The twin deficits hypothesis says that when a government runs up debt (that is, budget is continuously in deficit), the country also runs up debts to foreigners (that is, the current account deficit widens) — see here for detail. Of course, this being a macroeconomic concept, there are many caveats. Like everything else in the discipline, whether the hypothesis holds depends on a lot of things.
Does it hold for today’s Bangladesh? The popular story around the country’s current economic woes goes like this — government is buying expensive electricity from the rental power suppliers and selling to the households cheaply at a subsidised price, widening the budget deficit; meanwhile, the power suppliers are buying expensive fuel from overseas, which is driving up imports, and pushing the current account into deficit.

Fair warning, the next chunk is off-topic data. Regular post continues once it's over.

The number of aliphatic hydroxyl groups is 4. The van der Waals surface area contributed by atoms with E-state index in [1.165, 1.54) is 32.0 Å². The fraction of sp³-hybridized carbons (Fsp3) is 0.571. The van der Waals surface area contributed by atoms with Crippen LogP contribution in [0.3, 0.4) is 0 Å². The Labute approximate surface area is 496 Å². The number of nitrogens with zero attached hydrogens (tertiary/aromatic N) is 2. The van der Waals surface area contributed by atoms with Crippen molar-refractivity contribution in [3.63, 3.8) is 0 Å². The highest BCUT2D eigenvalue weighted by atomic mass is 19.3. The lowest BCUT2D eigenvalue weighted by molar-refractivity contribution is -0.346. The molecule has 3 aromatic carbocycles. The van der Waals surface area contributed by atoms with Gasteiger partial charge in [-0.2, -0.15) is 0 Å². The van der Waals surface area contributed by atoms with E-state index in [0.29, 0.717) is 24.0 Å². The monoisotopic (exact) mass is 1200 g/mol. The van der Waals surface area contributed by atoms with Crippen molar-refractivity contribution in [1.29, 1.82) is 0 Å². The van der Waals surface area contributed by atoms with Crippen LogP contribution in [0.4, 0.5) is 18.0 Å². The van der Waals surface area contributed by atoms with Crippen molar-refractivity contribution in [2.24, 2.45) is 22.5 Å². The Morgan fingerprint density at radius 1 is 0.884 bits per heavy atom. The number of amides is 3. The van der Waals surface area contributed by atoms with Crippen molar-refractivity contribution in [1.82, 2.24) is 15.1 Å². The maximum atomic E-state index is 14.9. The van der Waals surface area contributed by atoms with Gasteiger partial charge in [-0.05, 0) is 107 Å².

Can we see this in the data?
Answers over the fold, but first some gripe. CEIC has stopped publishing whole bunch of things from Bangladesh. This means I have to troll through pdf versions of Bangladesh Bank or government publications. Not fun.
Prominent Bangla blogger Himu has started a campaign to boycott Indian products on 1 March to protest BSF atrocities. I have no idea how the campaign is faring in the ‘real world’, but in my (limited) observation of the cyberspace — blogs and facebook — the idea definitely resonates with most Bangladeshis.
I personally wish the campaign success. If nothing else, it will be a worthwhile symbolic act. And symbols are important.
The thing is, I am not sure boycotting Indian products will have much more benefit beyond symbolism. In fact, if this is actually successful, the result will probably be more harm than good. That doesn’t, however, mean there is no place for civic activism. There is. And people like Himu can play a big role in leading that activism beyond symbols.